Note that the level of manufacturing employment, while it has cyclical ups and downs, is nearly constant from 1970 to 2000 at around 17 million. It plunged in the early years of the last decade as the trade deficit exploded. Most of the fall in employment was before the collapse of the housing bubble in 2008. This is what happens when a trade deficit increases from around 1.5 percent of GDP, the mid-1990s level, to almost 6.0 percent of GDP at its peak in 2005-2006 (over $1.1 trillion in today’s economy).
In his article Brad does a bit of slight of hand on this rise in the trade deficit, attributing it to an over-valued dollar rather than trade agreements like NAFTA. I agree with him on this, but I think the ignorant masses can be excused for failing to recognize that the jobs lost to trade were due to the Clinton administration’s dollar policy rather than its trade deals.
So why did American trade policy make such a big difference, even though tariffs didn’t fall? Pierce and Schott can’t say for sure, but they speculate that it has to do with patterns of investment.
Giving Chinese companies confidence that tariffs would stay low encouraged them to invest in production capacity aimed at supplying the American market. And giving American companies confidence that tariffs would stay low encouraged them to build supply chains around Chinese manufacturers.
“As we speak, China is negotiating a trade deal that would carve up some of the fastest-growing markets in the world at our expense, putting American jobs, businesses and goods at risk.”
Actually this is not the way the economy works. If China reduces trade barriers with other countries in Asia, allowing the region to grow more rapidly, then it should also make the United States more prosperous. The region would be a bigger source of demand for U.S. exports and a more efficient provider of goods and services to the United States. That was exactly the logic of the Marshall Plan that helped to rebuild West Europe after World War II. Greater economic integration in the region, even if engineered in part by China, is something that the United States should applaud, not fear. Continue reading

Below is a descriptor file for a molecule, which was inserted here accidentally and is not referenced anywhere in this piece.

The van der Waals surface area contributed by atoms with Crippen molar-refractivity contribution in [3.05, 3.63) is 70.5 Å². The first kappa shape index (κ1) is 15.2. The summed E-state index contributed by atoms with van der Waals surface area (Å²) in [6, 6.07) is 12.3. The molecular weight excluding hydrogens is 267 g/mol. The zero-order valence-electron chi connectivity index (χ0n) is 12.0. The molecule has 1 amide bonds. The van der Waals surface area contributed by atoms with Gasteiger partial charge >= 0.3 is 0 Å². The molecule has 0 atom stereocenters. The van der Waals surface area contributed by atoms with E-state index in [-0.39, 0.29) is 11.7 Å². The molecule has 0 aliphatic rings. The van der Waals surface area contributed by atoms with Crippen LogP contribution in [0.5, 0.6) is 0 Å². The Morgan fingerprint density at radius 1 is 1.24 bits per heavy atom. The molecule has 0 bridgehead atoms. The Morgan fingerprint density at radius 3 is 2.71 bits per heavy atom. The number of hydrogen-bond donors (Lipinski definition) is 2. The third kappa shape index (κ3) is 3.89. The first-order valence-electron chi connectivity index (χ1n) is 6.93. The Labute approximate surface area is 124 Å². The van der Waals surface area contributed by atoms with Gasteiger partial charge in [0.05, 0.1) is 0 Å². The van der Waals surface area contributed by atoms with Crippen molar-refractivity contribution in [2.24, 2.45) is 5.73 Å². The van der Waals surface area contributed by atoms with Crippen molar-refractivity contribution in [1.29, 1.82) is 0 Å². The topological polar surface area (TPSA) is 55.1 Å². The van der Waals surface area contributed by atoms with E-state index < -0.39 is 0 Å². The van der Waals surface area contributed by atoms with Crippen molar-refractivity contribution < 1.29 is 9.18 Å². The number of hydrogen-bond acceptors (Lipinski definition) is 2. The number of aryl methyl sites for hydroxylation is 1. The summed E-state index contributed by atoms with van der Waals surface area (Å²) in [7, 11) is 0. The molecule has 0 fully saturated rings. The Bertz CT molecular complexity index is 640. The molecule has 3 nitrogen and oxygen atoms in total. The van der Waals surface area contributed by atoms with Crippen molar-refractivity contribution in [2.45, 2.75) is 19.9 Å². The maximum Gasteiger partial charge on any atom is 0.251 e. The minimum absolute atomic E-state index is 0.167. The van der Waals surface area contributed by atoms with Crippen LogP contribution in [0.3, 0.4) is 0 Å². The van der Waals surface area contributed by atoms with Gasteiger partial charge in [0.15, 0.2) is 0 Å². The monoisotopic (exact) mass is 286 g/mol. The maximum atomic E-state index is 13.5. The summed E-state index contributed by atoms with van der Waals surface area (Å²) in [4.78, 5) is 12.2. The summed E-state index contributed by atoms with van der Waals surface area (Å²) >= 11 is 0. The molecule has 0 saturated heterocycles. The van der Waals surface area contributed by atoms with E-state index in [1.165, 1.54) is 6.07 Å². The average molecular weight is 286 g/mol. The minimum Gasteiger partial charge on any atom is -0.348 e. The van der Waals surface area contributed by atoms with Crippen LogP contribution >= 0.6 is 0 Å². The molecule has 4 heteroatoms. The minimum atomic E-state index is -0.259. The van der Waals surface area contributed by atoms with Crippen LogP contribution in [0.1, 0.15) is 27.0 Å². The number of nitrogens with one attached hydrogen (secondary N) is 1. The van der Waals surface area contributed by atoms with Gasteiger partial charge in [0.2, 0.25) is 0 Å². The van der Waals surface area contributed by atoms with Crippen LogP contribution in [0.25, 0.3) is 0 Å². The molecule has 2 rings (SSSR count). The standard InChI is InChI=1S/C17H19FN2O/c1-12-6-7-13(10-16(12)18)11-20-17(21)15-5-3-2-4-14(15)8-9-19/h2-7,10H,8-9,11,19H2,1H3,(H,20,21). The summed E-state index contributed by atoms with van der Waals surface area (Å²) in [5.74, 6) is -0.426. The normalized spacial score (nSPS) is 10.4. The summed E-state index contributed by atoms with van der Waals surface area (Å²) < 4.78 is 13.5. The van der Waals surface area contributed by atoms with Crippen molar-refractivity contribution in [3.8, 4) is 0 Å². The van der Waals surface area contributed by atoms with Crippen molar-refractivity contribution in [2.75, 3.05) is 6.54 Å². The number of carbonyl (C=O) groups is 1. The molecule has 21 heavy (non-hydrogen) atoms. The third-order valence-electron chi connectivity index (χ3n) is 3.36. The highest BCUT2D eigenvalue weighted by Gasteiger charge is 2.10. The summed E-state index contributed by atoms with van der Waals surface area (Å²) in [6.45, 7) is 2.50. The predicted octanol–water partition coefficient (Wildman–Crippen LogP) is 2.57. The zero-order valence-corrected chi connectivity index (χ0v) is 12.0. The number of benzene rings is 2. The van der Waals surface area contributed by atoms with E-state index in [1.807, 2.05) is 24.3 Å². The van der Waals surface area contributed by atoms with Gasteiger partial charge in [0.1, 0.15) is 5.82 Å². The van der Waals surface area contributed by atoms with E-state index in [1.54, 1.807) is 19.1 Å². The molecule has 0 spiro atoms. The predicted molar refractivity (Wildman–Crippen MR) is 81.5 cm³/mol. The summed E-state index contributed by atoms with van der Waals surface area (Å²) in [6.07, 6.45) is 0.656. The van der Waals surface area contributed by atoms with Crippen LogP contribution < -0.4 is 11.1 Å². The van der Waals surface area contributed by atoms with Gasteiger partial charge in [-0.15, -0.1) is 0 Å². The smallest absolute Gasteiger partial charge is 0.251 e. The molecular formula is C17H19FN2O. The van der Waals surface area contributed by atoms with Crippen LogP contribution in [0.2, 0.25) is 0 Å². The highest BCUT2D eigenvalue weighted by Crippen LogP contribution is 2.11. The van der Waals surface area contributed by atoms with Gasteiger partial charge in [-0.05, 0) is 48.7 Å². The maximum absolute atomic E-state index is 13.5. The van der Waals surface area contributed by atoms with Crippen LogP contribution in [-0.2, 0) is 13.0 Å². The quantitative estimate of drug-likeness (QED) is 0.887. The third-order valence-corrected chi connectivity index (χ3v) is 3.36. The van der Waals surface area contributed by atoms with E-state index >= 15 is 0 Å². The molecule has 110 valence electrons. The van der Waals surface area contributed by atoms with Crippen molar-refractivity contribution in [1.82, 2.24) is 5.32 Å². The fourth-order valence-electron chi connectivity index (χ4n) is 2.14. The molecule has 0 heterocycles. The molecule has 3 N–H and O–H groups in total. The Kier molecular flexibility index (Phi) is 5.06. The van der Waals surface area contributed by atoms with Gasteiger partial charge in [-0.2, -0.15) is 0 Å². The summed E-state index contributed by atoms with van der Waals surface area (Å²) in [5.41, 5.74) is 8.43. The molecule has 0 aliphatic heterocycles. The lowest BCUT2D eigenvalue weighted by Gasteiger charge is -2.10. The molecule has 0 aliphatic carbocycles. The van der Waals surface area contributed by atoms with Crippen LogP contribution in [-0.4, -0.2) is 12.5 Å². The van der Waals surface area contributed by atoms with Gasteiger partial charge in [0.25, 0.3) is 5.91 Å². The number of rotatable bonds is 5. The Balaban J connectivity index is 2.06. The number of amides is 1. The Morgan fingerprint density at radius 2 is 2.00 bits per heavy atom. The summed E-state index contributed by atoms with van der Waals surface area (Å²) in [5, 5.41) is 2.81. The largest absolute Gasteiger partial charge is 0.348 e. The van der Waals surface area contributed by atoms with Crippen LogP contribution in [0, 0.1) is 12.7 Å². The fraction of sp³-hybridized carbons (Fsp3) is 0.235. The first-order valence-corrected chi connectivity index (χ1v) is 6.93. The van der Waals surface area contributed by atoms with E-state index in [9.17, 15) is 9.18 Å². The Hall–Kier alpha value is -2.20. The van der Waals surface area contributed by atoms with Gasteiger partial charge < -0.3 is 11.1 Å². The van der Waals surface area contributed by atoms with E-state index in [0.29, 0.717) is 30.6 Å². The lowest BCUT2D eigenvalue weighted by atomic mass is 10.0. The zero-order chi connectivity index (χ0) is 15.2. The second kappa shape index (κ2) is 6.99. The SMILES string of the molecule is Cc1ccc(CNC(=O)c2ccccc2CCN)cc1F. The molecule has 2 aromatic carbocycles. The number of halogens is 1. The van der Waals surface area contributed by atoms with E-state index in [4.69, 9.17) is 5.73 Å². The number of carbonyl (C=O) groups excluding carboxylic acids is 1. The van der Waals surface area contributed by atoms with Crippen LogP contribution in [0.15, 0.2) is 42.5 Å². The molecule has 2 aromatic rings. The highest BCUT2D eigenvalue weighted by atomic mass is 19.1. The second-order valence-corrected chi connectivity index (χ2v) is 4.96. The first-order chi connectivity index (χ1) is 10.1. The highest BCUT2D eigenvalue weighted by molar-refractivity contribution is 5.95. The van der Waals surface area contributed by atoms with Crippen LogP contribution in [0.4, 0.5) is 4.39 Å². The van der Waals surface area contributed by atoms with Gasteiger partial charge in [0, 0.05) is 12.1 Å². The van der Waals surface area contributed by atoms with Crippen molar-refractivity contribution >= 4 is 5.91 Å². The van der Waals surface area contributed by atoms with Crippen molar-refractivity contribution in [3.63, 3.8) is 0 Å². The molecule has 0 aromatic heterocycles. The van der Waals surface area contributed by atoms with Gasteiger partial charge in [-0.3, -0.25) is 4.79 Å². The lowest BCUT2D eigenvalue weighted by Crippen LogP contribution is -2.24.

The time has come to embrace a different logic, that of “exchange of policy space.” Poor and rich countries alike need to carve out greater space for pursuing their respective objectives. The former need to restructure their economies and promote new industries, and the latter must address domestic concerns over inequality and distributive justice. This requires placing some sand in the wheels of globalization.
The best way to bring about such institutional re-engineering would be to rewrite multilateral rules. For example, the “safeguards” clause of the WTO could be broadened to allow the imposition of trade restrictions (subject to procedural disciplines) in instances where imports demonstrably conflict with domestic social norms. (I discuss the specifics in my book The Globalization Paradox.) Similarly, trade agreements could incorporate a “development box” to provide poor countries with the autonomy they need to pursue economic diversification.
Roeline Knottnerus, “The EU trade and Investment Agenda“, Transnational Institute, 26 March 2013
The EU’s launch of negotiations for Deep and Comprehensive Free Trade Agreements (DCFTAs) with four Arab countries in transition – Egypt, Jordan, Morocco and Tunisia – looks set to entrench an economic model that was one of the root causes of the Arab Spring.
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